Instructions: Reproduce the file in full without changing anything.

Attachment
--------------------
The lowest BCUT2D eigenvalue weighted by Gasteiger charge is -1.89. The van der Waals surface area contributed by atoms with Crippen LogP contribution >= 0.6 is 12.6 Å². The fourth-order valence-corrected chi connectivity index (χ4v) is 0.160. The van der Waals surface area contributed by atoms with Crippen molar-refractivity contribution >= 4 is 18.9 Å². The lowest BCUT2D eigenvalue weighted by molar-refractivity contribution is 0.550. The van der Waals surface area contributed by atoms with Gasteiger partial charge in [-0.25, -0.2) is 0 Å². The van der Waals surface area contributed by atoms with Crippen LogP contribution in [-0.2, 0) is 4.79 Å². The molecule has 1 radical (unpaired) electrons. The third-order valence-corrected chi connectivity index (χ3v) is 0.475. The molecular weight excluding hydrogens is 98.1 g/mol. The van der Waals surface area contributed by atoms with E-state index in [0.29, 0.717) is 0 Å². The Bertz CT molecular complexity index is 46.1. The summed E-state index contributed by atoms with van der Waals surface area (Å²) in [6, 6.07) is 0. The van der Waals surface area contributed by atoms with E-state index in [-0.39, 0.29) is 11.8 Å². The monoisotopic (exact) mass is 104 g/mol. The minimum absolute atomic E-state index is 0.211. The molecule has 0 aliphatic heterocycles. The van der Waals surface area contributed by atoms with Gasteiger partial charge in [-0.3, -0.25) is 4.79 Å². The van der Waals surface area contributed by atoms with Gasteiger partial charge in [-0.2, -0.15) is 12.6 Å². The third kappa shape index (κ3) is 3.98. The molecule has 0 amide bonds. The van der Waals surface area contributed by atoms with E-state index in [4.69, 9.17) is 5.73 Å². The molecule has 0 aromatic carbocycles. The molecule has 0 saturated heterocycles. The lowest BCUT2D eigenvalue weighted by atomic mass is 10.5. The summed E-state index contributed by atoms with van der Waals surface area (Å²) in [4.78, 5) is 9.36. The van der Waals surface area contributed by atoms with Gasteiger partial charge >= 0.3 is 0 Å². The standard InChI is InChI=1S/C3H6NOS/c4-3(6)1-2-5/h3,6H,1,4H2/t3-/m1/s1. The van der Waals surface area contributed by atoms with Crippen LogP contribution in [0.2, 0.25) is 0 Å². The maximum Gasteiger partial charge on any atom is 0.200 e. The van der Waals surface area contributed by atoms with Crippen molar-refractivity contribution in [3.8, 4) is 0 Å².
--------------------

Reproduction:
The lowest BCUT2D eigenvalue weighted by Gasteiger charge is -1.89. The van der Waals surface area contributed by atoms with Crippen LogP contribution >= 0.6 is 12.6 Å². The fourth-order valence-corrected chi connectivity index (χ4v) is 0.160. The van der Waals surface area contributed by atoms with Crippen molar-refractivity contribution >= 4 is 18.9 Å². The lowest BCUT2D eigenvalue weighted by molar-refractivity contribution is 0.550. The van der Waals surface area contributed by atoms with Gasteiger partial charge in [-0.25, -0.2) is 0 Å². The van der Waals surface area contributed by atoms with Crippen LogP contribution in [-0.2, 0) is 4.79 Å². The molecule has 1 radical (unpaired) electrons. The third-order valence-corrected chi connectivity index (χ3v) is 0.475. The molecular weight excluding hydrogens is 98.1 g/mol. The van der Waals surface area contributed by atoms with E-state index in [0.29, 0.717) is 0 Å². The Bertz CT molecular complexity index is 46.1. The summed E-state index contributed by atoms with van der Waals surface area (Å²) in [6, 6.07) is 0. The van der Waals surface area contributed by atoms with E-state index in [-0.39, 0.29) is 11.8 Å². The monoisotopic (exact) mass is 104 g/mol. The minimum absolute atomic E-state index is 0.211. The molecule has 0 aliphatic heterocycles. The van der Waals surface area contributed by atoms with Gasteiger partial charge in [-0.3, -0.25) is 4.79 Å². The van der Waals surface area contributed by atoms with Gasteiger partial charge in [-0.2, -0.15) is 12.6 Å². The third kappa shape index (κ3) is 3.98. The molecule has 0 amide bonds. The van der Waals surface area contributed by atoms with E-state index in [4.69, 9.17) is 5.73 Å². The molecule has 0 aromatic carbocycles. The molecule has 0 saturated heterocycles. The lowest BCUT2D eigenvalue weighted by atomic mass is 10.5. The summed E-state index contributed by atoms with van der Waals surface area (Å²) in [4.78, 5) is 9.36. The van der Waals surface area contributed by atoms with Gasteiger partial charge >= 0.3 is 0 Å². The standard InChI is InChI=1S/C3H6NOS/c4-3(6)1-2-5/h3,6H,1,4H2/t3-/m1/s1. The van der Waals surface area contributed by atoms with Crippen LogP contribution in [0.2, 0.25) is 0 Å². The maximum Gasteiger partial charge on any atom is 0.200 e. The van der Waals surface area contributed by atoms with Crippen molar-refractivity contribution in [3.8, 4) is 0 Å².